So, recently I've been getting into some discussions with a gentleman on a different forum about the meaning of fascism. He is a marxist who describes fascism as a uniquely "right-wing phenomenon". I'm not sure if I agree. I could be mistaken, but I think that left wingers can be fascists too. And when it comes to a marxist like Pol Pot, he tried to create a mythological idea that agrarian societies from the past were superior to intellectual societies of today, and his goal was to take his country back to the way things used to be. When you combine his philosophy with his role as a totalitarian dictator, doesn't that make him a fascist?
The genocide in Cambodia was the outcome of a complex historical development in which the pernicious ideological influence of Stalinism came together with the military bloodbath carried out by American imperialism against the people of Indochina. Little of this history can be gleaned from the commentaries in the corporate-controlled media, which used the occasion to rehash old anticommunist myths and whitewash the US role in the Cambodian tragedy.
Classical Marxism envisioned a new society, democratically controlled by the working class, which would take as its point of departure the highest level of the productive forces developed under capitalism. This presupposed the widest possible scope for the development of industry, science and technique, all of them bound up with the growth of cities, the urban proletariat and the cultural life of the population as a whole.
No more grotesque distortion can be imagined than to categorize as 'Marxist' the ideas of Pol Pot and his cohorts. As early as the 1950s Khieu Samphan, Pol Pot's closest aide, had outlined a perspective of creating a primitive peasant-based society in which money, culture and all other facets of urban life would be abolished.
Like the Maoists, the Khmer Rouge appealed not to the working class but to the peasantry, and especially to the most backward and impoverished layers of the peasantry, who became the backbone of its guerrilla army units. In its parochialism and nationalism, its anti-intellectualism, and its hostility to urban life, the Khmer Rouge reflected the outlook of this social stratum.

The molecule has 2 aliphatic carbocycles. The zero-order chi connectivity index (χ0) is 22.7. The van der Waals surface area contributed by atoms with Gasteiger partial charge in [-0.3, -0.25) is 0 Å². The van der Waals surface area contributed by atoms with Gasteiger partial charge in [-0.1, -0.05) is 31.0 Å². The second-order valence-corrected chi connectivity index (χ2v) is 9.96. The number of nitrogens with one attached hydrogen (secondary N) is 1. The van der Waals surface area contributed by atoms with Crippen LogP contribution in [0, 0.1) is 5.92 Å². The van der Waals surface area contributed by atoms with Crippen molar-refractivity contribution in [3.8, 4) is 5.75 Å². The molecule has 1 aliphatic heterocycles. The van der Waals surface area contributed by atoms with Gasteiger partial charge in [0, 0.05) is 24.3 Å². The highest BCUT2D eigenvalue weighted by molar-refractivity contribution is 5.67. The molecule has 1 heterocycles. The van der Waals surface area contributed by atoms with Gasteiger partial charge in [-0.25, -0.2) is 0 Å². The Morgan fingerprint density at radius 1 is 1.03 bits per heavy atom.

Agent Steel wrote:So, recently I've been getting into some discussions with a gentleman on a different forum about the meaning of fascism. He is a marxist who describes fascism as a uniquely "right-wing phenomenon". I'm not sure if I agree. I could be mistaken, but I think that left wingers can be fascists too. And when it comes to a marxist like Pol Pot, he tried to create a mythological idea that agrarian societies from the past were superior to intellectual societies of today, and his goal was to take his country back to the way things used to be. When you combine his philosophy with his role as a totalitarian dictator, doesn't that make him a fascist?
I am pretty sure they were the more eviler communists that ever existed.
Like the Maoists, the Khmer Rouge appealed not to the working class but to the peasantry,
ckaihatsu wrote:It was *this* part -- turning to the peasantry only *exacerbated* the backwardness of whichever undeveloped economy.
Vast majority of communists are evil, just Khmer rogue appear to have been on the really eviler side of already evil.
Local Localist wrote:you could define the Khmer Rouge as fascist, but you'd still have to explain what makes it 'left-wing'. Even if, as Pol Pot did, we define it as a communist organisation, historical communist movements didn't necessarily identify themselves as leftist. By the 1970s, of course, it was commonplace to associate communism with leftist politics, but with an organisation as strange as the Khmer Rouge, I don't think anything like that can be taken for granted.